Even in 1981 there were rumours that some fellow-students were either undercover police agents or were members of underground organizations. I doubted this was the case, but there was no way of knowing. Anyhow, with the re-birth of open political debate, the students’ union was lively and there were active Trotskyists, Leninists, Maoists and anarchists, as well as people joining the new ideological groupings with more ecological and existential agendas.

These leftists fought amongst themselves. They bickered over almost everything; as, for example, which stance should the students union take over the Soviet invasion of Afghanistan, or which of the various communist parties was the true representative of the masses or which thinker best represented the people’s aspirations, Lenin, Trotsky, Mao, Bakunin or some other obscure Marxist. They also had serious fallouts over other theoretical and practical intricacies that made the experience of being involved with left wing politics seem more like belonging to a religion than anything else.

Now that the military regime was on its deathbed and the Soviet Union was beginning to show cracks, also having ceased long ago in investing in Latin American revolutions; the debate on choosing between either fighting or embracing the capitalist system had become obsolete. My generation was caught between this stagnant state of affairs and the pragmatism of the yuppie generation that would soon kick in. We recognized the importance of politics and welcomed the political springtime, but could not relate to the outdated dialogue.

Some teachers who had endured hardships during the military dictatorship saw us as a new breed of students; one of the first contingents to be free from the dictatorship’s constraints and, therefore, they expected a lot from us. Meanwhile, the militant Leftists saw us as alienated bourgeois kids while the nonpolitical students, already the majority, saw us as fake revolutionaries. Like our parents, they believed that politics was a waste of time, instead, they concentrated on forging their futures as stock market success stories.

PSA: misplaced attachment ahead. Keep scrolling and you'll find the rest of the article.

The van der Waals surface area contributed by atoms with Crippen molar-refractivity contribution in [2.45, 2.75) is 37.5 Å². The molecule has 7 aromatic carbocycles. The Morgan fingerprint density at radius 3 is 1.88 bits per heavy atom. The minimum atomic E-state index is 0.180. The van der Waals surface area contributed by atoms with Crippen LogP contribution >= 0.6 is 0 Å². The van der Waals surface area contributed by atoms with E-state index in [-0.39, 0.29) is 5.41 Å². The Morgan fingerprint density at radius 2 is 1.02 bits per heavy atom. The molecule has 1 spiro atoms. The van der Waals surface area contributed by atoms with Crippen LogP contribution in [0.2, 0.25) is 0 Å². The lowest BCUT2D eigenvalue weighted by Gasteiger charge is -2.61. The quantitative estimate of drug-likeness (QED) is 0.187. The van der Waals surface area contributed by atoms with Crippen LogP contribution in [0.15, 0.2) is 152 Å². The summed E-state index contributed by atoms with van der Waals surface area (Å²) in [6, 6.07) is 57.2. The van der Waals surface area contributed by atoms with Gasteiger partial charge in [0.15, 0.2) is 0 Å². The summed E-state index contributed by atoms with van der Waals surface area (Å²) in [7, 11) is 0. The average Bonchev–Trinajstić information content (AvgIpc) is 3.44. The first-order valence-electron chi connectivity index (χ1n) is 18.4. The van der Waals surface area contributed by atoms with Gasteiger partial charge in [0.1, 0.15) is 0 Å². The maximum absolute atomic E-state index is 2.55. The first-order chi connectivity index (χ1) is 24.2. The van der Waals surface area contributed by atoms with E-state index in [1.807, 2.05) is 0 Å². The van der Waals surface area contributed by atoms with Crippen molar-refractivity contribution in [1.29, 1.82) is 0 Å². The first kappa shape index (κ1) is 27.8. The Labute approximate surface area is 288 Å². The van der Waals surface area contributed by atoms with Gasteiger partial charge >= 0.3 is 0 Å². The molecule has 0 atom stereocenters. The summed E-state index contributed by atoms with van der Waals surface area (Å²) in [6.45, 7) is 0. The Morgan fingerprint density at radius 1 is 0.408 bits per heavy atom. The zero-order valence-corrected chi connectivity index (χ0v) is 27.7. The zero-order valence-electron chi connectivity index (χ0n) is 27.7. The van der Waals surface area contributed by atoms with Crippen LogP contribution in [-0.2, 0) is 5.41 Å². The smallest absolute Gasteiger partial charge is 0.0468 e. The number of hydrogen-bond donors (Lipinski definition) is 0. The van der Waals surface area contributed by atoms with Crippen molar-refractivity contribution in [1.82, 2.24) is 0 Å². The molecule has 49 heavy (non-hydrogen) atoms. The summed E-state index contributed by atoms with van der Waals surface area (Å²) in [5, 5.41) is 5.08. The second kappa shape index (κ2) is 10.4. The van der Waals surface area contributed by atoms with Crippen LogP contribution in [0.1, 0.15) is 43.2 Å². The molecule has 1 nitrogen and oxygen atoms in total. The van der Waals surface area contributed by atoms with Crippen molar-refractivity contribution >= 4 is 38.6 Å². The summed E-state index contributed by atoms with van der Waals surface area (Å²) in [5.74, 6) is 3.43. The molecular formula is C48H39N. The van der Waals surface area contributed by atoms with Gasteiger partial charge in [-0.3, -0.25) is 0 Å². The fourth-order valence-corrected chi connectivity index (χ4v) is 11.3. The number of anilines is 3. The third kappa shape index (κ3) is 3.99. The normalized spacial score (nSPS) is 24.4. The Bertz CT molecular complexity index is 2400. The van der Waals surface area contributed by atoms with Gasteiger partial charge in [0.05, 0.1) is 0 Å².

*

The introductory courses that the university offered were vastly more interesting than the classes at the result-orientated factory schools that most of the students had come from. The programme concentrated on political economy and aimed at preparing students for future roles in government development agencies. We studied Marx – something extraordinary considering the government-funded university was still part of the apparatus of a pro-American dictatorship. Some of the professors had recently returned from exile and were excited to lecture freely in their own country. Everything was going well until an outbreak of hepatitis that I had contracted in Mauá forced me to spend over a month in bed.

That time off at home marked a subtle turning point both for me and for the country. Political freedom was already a given but an era of economic hell was about to break loose. Around the world, religious fundamentalism was taking root, HIV Aids was spreading, and Ronald Regan and Margaret Thatcher were consolidating the grip of conservative policies over the USA, the UK and the rest of the world.

In the minds of most Brazilian Leftists, the desperate middle and upper classes in the rich countries had voted in Regan and Thatcher to lead a crusade against the libertarian and egalitarian principles that had defined our intellectual upbringing. No matter how one saw this change of direction, it was undeniable that the duo had an anti-socialist agenda. For the new leaders of the two greatest western economies in the world needed to deal with a crisis caused by what they considered a warped way of thinking. While I was confined to my bed, and ate and drank from separate glasses and plates so that my infection wouldn’t spread to the rest of the family, foreign banks decided that their loans to friendly dictators – loans they’d been more than happy to make – were now a threat to world economic stability. They wanted their money back and if their debtors could not pay, they wanted to make money on those loans. Interest rates on international debts skyrocketed to levels that were unthinkable when the loans were taken out.

The international banks could not care less if their decisions suffocated the indebted countries and their citizens. Experiencing something like an ever worsening toothache ordinary Brazilians began feeling the consequences of the monetarist policies. When companies were forced to close down and inflation skyrocketed, people saw themselves jobless, with no social security to help them, while their money had less and less value. This came from the same creature that had sponsored the military coup back in 1964, now it was showing its true self again, but in a different angle.
Due to ineptness and to sheer lack of experience with such adverse economic conditions the policies that the government adopted were disastrous. With the Brazilian foreign debt rising to stratospheric levels, the authorities ignored the seriousness of the situation and resorted to printing more money in order to honour their internal obligations, a perfect recipe for disaster.

Over the following fifteen years, inflation in Brazil accumulated to 20,759,903,275,651 percent, an absolute world record. To give an idea as to how bad the situation became, had Dad not protected his money, for the same price that he had bought our comfortable apartment in Ipanema in the mid-1970s, he would only have been able to buy a cup of coffee a few years later.